Cook County Redeploy program works to break the cycle

A new initiative in Cook County’s criminal justice system, the Cook County Redeploy program, is designed to address serious offenses committed by minors. CBS 2’s Tara Molina explored this program, which combines probation with specialized treatment for youth and their families involved in serious crimes, including felonies like carjacking and armed robbery.

Monica Montgomery, Youth Outreach Services’ program manager and a Chicago native with two decades of experience in Juvenile Justice, plays a key role in this effort. Working with these young individuals from morning till evening, Montgomery emphasized the importance of instilling hope in them, a challenging task considering their diverse home environments. The program’s uniqueness lies in its intensive outpatient treatment that extends beyond the individual youth to encompass their family issues as well.

After two years of planning and backed by a state grant of over $6 million, the Redeploy program started last month. Its wraparound approach not only addresses the youth’s problems but also involves assessing and counseling entire families. One of the program’s objectives, as Montgomery pointed out, is that successful completion can lead to the vacation of probation by judges.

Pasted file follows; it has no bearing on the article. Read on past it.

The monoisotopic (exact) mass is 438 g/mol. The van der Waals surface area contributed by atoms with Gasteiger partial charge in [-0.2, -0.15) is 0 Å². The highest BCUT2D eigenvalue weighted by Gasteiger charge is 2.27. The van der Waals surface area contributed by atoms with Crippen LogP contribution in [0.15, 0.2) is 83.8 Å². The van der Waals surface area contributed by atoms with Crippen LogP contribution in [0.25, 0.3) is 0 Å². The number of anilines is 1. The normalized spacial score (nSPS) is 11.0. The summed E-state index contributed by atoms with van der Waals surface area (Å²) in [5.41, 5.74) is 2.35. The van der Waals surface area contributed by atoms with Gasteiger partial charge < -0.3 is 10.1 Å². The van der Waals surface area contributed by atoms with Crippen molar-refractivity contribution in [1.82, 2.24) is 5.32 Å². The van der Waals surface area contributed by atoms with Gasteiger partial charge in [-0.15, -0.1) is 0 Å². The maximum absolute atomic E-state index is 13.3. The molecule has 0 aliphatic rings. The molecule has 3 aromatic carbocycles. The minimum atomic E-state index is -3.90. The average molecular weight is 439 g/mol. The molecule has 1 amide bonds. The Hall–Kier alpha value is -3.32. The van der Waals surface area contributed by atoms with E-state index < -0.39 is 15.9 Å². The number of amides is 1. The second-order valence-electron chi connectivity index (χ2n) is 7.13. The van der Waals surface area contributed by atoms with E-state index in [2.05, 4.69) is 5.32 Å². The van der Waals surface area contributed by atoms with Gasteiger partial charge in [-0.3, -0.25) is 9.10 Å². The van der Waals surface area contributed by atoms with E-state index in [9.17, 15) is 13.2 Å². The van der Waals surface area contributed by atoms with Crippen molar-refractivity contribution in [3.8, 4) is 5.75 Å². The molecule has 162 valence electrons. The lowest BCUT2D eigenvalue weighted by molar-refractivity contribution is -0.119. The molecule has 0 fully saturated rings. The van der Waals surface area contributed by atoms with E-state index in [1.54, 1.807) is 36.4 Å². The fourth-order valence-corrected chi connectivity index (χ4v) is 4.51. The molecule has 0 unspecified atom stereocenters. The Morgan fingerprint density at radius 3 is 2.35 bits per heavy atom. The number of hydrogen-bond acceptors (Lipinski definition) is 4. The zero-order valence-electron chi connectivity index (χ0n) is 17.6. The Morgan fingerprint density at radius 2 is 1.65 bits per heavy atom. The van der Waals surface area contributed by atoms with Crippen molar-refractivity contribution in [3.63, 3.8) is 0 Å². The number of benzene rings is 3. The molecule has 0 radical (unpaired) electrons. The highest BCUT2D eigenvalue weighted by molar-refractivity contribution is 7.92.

The urgency of this program is underscored by the increasing numbers of minors on probation in Cook County, with a significant jump observed over the past year. Mark Werner, leading the Redeploy program for Cook County under the Chief Judge’s Office, stresses that this is not a lenient program but a rigorous one aimed at both rehabilitating the youth and ensuring public safety.

While it’s too early to gauge the program’s effectiveness, it has engaged evaluation partners to monitor its impact. By the end of the year, the program expects to work with at least 120 kids and has already received 16 referrals. Mary Wisniewski, a spokesperson for the Chief Judge’s Office, clarifies that the Redeploy program operates under the Chief Judge’s Office and is not a part of probation.